A model of an X-wing fighter, which was used to film the climactic battle scene in the 1977 Star Wars, sold at auction Sunday for $US3.135 million ($4.9 million), far exceeding the opening price of $400,000 and setting a record for a prop used on-screen in a Star Wars movie, according to Heritage Auctions.
Not bad for a model spaceship found buried in some packing peanuts in a cardboard box in a garage. Friends of Greg Jein, a Hollywood visual effects artist, discovered the X-wing stashed in his garage last year after he died at age 76.
It was one of hundreds of props, scripts, costumes and other pieces of Hollywood memorabilia that Jein had collected over the decades, and had left scattered throughout two houses, two garages and two storage units in Los Angeles.
Heritage Auctions said the winning bidder did not want to be publicly identified. The unnamed buyer had been bidding on the floor of the auction house in Dallas, Texas, competing with another collector who was bidding over the phone. A similar model X-wing sold last year for nearly $US2.4 million.
More than 500 other items from Jein’s collection also sold at the auction, for a total of $US13.6 million.
The two-day event was the second-highest-grossing Hollywood auction in history, after the 2011 sale of memorabilia from actress Debbie Reynolds, which grossed $US22.8 million, Heritage Auctions said.
Her collection included Marilyn Monroe’s billowing “subway dress” from the 1955 movie The Seven Year Itch, which sold for $US4.6 million.
Jein’s collection reflected his passion for science fiction, comic books and fantasy. It included a Stormtrooper costume from the original Star Wars movie, which sold for $US645,000, a spacesuit from the 1968 Stanley Kubrick movie 2001: A Space Odyssey, which sold for $US447,000, and a utility belt from the 1960s Batman television series, starring Adam West, which sold for $US36,250.
Jein also collected quirkier pieces, such as a lace hairpiece that had been worn by William Shatner as Captain Kirk in the original Star Trek television series. It sold for $US13,750.
But the X-wing drew by far the most attention.
Heritage Auctions said the 56-centimetre prop was used in scenes involving X-wings flown by three pilots in the Rebel Alliance’s final assault on the Death Star. The characters’ call signs were Red Leader, Red Two and Luke Skywalker’s own Red Five.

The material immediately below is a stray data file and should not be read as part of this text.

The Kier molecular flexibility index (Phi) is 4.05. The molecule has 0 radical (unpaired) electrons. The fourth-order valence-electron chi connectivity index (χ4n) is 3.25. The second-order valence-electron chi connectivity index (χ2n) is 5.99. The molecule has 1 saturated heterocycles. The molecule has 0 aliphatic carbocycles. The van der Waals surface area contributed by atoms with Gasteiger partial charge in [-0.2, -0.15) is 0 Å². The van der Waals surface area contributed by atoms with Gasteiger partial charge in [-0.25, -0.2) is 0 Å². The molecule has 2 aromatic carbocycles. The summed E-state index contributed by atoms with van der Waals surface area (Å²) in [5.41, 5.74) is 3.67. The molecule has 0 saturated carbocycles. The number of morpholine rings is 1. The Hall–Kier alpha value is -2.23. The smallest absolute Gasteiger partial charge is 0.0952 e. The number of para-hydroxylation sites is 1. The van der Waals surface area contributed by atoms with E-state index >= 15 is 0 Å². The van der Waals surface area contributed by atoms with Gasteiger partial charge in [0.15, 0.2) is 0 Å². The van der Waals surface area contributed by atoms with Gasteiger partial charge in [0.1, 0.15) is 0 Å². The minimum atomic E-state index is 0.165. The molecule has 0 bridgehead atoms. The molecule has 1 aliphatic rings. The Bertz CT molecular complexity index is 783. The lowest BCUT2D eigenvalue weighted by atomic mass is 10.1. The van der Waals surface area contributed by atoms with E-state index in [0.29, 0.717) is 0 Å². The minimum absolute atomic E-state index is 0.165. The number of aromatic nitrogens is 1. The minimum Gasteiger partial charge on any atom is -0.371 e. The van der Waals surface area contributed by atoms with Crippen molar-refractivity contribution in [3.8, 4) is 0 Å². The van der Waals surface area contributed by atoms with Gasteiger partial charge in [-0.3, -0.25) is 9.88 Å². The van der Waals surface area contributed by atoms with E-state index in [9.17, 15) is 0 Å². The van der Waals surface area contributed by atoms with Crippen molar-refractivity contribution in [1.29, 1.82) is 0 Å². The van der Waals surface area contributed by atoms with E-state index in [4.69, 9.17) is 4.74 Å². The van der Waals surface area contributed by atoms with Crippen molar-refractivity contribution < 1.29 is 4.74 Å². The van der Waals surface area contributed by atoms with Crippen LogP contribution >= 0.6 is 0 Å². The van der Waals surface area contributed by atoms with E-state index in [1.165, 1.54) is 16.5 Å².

It had been built by Industrial Light & Magic, the special effects studio founded by George Lucas, with motorised wings, fibre-optic lights and other features for close-up shots.
But people in the visual effects industry had not seen the model in decades, according to Gene Kozicki, a visual-effects historian and archivist who worked with Jein on Star Trek: The Next Generation and Star Trek: Deep Space Nine in the 1990s.
“It was like ‘Holy cow, we found an X-wing, a real, honest-to-goodness X-wing,‘” Kozicki said last month, recalling the moment he and several others pulled the X-wing out of a box in Jein’s garage. “We were carrying on like kids on Christmas.”
Kozicki said the collection was a testament to Jein’s love of collecting, which started with baseball cards when he was 5 years old.
As his collection spread to Hollywood memorabilia, he was drawn to props and costumes that were made by artisans and craftspeople before the advent of digital special effects, Kozicki said.
It was an art that Jein knew well.
He was nominated for an Academy Award in 1978 for his work on Steven Spielberg’s Close Encounters of the Third Kind. Jein led the team that built the model of the alien “mother ship” that appears in the movie. The piece is now in the collection of the National Air and Space Museum.
In 1980, Jein was nominated for another Academy Award in visual effects for his work on Spielberg’s 1941, which was filmed with model tanks, buildings and a runaway Ferris wheel.
“Greg famously said ‘I have a hard time throwing anything away,’ and I think in a way he kept the collection going so the recognition of those craftspeople wouldn’t be discarded like a prop,” Kozicki said in an email. “I can only hope that the new owners keep that spirit going.”
This article originally appeared in The New York Times.
Fetching latest articles